3. Existing subjects can be dropped to make way for the new literacy and numeracy time.

The first runs immediately into the brick wall of examination requirements. No administrator nor politician dares risk stealing time from an examination subject and perhaps being blamed for subsequent fall in success rates in that subject. It would also raise (amongst parents, voters, and employers) questions of comparability between new graduates from the system and those in the past.

The second would be in immediate opposition to the declared intention of visibly giving additional time "exclusively for the teaching of" basic skills.

And so Mr Quinn has, inevitably, taken the third course: removing subjects. From this coming September intake, secondary students will have their choice of subjects capped at a maximum of eight.

By the time mandatory subjects are allowed for, this means a reduction of between 11% and 33% in the total diversity of a typical student's academic encounter range. For options, once mandatory subjects are counted in, the reduction in real choice clocks in at between 33% and 67%. And, since the number of students estimated to be “experiencing serious [literacy and numeracy] problems” is one in ten, this reduction is being applied to a majority of students who will not gain from the intended benefits. (I do not argue that last point too strongly; I believe that all students, however able and brilliant, would benefit from increased focus on literacy and numeracy competence if it were delivered to them in an appropriate way.)

So what would I suggest as an alternative? Well ... realistically, I have to admit that Mr Quinn is caught between the well known rock and hard place for the reasons above; the harsh environment gives him no choices at all unless he is willing to throw away his career on a gamble. He is, like Eire itself, doing his best in an impossible world and I do not criticise him, nor his country, nor any of the others struggling with similar vicious circles elsewhere in the world. But my answer, from the safety of a seat where I have neither to implement my beliefs nor pay for them, is that numeracy and literacy needs would be far more effectively tackled by integrating the new emphasis into broader study. The chosen approach not only restricts the value of education in general, it undercuts the whole (valuable) intent behind the reform itself.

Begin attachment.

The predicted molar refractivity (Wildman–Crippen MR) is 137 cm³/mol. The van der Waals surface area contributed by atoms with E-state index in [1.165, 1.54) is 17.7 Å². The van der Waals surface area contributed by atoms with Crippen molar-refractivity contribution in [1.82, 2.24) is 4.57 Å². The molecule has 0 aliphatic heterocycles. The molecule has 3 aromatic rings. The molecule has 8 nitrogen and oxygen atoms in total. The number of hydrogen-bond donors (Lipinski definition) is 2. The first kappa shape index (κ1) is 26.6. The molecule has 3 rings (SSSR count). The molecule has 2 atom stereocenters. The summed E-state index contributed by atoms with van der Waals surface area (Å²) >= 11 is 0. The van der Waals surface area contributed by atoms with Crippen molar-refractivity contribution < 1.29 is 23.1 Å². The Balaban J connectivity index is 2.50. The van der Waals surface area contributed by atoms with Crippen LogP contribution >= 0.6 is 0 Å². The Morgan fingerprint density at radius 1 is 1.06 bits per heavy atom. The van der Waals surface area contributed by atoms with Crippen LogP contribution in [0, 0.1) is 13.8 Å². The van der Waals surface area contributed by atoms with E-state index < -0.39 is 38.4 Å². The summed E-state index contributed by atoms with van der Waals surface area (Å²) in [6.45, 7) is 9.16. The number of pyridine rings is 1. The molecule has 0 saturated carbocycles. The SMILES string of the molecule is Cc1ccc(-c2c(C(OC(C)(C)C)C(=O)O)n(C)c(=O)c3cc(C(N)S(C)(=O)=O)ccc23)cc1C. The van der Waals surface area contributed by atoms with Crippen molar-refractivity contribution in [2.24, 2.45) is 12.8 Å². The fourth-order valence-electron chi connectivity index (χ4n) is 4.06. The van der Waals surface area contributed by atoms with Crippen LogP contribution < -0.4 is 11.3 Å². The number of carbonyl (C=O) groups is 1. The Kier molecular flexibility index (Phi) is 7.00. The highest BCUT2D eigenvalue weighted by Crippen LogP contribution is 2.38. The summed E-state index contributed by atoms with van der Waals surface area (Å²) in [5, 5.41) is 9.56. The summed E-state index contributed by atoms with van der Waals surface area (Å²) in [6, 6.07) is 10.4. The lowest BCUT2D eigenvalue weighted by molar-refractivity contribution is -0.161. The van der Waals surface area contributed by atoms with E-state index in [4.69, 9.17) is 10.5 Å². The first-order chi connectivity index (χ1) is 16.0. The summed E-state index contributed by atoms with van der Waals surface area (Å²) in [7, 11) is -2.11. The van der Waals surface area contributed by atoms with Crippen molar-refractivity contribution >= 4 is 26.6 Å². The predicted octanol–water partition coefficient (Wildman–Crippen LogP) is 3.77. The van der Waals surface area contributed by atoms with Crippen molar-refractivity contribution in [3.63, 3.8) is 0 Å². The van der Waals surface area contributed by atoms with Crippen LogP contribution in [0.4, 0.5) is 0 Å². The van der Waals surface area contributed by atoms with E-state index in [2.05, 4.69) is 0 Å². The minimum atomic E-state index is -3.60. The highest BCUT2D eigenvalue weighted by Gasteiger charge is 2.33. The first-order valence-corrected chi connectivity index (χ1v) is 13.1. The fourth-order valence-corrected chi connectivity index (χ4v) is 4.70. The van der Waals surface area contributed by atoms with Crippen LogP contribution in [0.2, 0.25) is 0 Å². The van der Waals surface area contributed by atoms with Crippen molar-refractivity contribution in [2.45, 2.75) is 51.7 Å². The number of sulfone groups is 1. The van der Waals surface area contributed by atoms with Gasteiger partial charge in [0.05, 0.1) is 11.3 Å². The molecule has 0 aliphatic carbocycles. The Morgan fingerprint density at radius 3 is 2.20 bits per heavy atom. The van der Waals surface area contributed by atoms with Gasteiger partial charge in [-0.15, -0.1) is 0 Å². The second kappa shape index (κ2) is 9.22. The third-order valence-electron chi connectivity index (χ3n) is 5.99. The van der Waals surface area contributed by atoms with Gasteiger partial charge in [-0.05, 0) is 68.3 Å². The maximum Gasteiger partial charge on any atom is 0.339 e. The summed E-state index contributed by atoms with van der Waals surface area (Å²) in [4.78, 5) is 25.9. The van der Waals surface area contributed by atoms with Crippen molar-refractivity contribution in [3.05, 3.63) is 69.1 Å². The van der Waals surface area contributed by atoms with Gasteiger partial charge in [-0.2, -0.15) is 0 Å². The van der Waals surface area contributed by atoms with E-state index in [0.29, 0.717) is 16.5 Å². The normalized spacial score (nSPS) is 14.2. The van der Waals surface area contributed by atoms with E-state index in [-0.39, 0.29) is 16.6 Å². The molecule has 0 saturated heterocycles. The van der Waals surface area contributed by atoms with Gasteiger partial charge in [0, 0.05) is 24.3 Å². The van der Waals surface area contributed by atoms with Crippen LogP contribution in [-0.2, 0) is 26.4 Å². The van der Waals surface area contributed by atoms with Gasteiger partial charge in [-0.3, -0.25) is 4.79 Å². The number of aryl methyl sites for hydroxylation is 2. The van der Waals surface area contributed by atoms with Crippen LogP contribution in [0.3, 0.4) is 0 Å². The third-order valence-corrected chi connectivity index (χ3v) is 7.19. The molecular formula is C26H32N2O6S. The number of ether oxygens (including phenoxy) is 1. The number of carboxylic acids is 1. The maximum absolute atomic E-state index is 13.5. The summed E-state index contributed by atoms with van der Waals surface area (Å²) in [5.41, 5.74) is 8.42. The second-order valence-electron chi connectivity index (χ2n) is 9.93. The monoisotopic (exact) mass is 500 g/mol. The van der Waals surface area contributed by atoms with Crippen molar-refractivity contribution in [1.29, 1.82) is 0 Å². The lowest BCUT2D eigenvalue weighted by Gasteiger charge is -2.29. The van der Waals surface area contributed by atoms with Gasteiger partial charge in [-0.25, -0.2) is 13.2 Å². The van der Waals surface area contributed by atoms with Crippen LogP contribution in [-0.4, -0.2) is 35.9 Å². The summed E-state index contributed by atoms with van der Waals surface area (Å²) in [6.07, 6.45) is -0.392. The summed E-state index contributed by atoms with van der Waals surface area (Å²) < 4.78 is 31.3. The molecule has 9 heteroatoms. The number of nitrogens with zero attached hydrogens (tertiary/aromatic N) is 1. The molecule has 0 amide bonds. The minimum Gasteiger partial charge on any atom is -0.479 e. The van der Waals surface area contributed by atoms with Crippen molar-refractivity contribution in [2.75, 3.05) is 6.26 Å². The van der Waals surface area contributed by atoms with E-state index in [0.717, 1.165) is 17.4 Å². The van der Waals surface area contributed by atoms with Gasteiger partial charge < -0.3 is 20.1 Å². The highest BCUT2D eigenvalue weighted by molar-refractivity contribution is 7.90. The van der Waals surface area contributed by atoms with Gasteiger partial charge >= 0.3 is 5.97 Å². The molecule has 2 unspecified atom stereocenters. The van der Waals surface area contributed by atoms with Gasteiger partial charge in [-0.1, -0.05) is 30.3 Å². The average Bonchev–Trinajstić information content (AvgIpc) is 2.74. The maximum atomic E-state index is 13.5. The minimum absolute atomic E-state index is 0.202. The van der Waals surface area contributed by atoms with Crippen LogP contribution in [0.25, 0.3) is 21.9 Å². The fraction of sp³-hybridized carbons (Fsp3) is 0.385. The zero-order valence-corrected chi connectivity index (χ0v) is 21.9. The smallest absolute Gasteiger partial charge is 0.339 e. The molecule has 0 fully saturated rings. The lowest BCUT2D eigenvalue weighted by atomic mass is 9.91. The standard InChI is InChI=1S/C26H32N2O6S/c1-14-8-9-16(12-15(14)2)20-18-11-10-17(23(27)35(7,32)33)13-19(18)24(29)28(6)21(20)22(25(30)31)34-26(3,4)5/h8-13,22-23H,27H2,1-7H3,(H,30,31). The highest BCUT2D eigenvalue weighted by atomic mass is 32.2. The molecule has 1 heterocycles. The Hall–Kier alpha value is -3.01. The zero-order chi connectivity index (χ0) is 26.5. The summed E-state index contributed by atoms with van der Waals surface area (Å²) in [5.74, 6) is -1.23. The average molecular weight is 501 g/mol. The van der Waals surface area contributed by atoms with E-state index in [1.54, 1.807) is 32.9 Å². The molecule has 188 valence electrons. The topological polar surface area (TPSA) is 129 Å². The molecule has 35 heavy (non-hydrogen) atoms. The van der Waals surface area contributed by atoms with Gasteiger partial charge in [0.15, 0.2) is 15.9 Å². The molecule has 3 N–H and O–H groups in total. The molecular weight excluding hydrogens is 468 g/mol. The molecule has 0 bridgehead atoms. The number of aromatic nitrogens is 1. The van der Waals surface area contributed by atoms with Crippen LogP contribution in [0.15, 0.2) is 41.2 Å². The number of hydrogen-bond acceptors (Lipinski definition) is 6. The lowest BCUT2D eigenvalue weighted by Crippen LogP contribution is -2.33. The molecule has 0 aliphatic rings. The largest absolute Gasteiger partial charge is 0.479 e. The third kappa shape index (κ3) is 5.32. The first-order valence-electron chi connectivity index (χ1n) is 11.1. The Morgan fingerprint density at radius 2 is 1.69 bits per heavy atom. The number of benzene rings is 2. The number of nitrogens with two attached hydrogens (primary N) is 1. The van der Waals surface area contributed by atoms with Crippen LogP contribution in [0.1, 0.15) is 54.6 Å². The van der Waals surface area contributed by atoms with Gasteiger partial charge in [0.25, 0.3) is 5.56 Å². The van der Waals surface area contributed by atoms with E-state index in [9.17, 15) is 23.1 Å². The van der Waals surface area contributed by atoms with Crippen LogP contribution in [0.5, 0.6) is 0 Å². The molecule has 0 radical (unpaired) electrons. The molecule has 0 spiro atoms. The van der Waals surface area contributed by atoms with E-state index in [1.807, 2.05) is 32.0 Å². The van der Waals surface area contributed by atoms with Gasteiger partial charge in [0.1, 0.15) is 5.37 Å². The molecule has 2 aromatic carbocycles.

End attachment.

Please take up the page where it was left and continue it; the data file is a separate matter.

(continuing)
When I am dictator of the world, I will unify secondary study by abolishing boundaries between subjects. Students will learn through integrated "themes", as they did in primary school, allowing their interest to range (and their minds, and their skills, to grow) across the full gamut of human knowledge – or, at least, across that part of it which can realistically be encompassed by a school's day and resources. Literacy and numeracy will then become part of everything the student does, growing organically in most and nurtured in those who need it.

I will also abolish examinations altogether; but that's another story, and I don't want to frighten the voters who must make me dictator before any of this can happen, so best keep that bit quiet for now...

  • Irish Times, "Minister orders cap on exam subjects". Saturday, July 8th, 2011.